Basics of Butterfly Swimming


Butterfly stroke should be balanced by a strong kick that has a significant propulsive contribution. Butterfly is the second least efficient of the competitive strokes. The complex nature of the stroke increases the potential for flaws in the swimmer’s technique.

The Stroke

  • Entry of the hands into the water is in line with the shoulders, and the legs are positioned ready to start the first downward kick.
  • The first downward kick of the legs occurs as the hands and arms are positioning for the catch.
  • As the hands and arms move into the high-elbow position, the legs have moved upward ready for the next downward propulsive kick.
  • As the hands and arms reach the position under the body, the hands are close together under the body ready to start the push-through of the stroke.
  • The legs are beginning their second downward kick.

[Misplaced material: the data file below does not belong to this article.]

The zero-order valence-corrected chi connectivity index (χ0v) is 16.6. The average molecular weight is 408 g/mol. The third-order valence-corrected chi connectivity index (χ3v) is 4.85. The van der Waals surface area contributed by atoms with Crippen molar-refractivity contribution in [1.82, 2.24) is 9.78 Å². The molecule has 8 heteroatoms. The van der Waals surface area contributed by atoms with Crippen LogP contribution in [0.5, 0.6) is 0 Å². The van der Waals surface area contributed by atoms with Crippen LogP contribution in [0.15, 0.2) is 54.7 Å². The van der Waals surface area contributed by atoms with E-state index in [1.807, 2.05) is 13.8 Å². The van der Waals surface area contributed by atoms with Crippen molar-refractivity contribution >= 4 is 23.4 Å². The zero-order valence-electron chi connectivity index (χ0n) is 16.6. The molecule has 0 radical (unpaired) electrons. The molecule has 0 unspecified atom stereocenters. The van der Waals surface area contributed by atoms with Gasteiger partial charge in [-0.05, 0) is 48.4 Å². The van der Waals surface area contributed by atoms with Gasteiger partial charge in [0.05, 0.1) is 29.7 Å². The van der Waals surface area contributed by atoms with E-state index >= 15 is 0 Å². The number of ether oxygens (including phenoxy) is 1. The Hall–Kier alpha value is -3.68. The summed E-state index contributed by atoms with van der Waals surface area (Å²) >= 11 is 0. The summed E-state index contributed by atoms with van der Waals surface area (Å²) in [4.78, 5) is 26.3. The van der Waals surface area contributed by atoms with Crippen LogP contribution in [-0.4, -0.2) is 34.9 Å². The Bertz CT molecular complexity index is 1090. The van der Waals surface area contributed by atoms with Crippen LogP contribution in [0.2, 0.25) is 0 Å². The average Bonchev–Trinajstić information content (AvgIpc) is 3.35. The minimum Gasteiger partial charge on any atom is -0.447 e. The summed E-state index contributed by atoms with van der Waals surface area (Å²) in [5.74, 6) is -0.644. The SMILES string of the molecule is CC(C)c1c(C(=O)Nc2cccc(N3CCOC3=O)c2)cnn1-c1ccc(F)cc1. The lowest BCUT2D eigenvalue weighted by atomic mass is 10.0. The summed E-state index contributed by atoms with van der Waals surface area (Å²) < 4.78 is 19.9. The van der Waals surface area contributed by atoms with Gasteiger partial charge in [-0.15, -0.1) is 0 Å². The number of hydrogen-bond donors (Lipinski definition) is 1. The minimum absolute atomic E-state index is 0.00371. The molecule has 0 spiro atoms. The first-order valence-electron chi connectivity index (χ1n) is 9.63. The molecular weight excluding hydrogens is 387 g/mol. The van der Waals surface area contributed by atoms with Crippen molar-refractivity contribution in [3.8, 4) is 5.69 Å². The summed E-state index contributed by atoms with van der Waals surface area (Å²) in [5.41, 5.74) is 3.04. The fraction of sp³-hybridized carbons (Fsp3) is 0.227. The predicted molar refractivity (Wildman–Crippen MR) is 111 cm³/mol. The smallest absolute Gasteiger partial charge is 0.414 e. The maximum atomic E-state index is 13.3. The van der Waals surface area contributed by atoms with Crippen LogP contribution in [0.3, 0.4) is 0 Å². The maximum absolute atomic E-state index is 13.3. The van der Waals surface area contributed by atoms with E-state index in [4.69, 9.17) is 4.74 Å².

• The face is leaving the water to take a breath.
  • As the legs are moving downward the hands and arms can move through the push phase of the stroke and the face will have risen out of the water for the breath.
  • The hands and arms accelerate through the final extension of the push phase of the stroke.
  • When the hands and arms leave the water for the recovery phase, the legs recover upward ready to start the downward kicking action.
  • The face returns to the water slightly ahead of the entry of the hands to enable the smooth flow of the stroke as the hands go forward of the shoulders.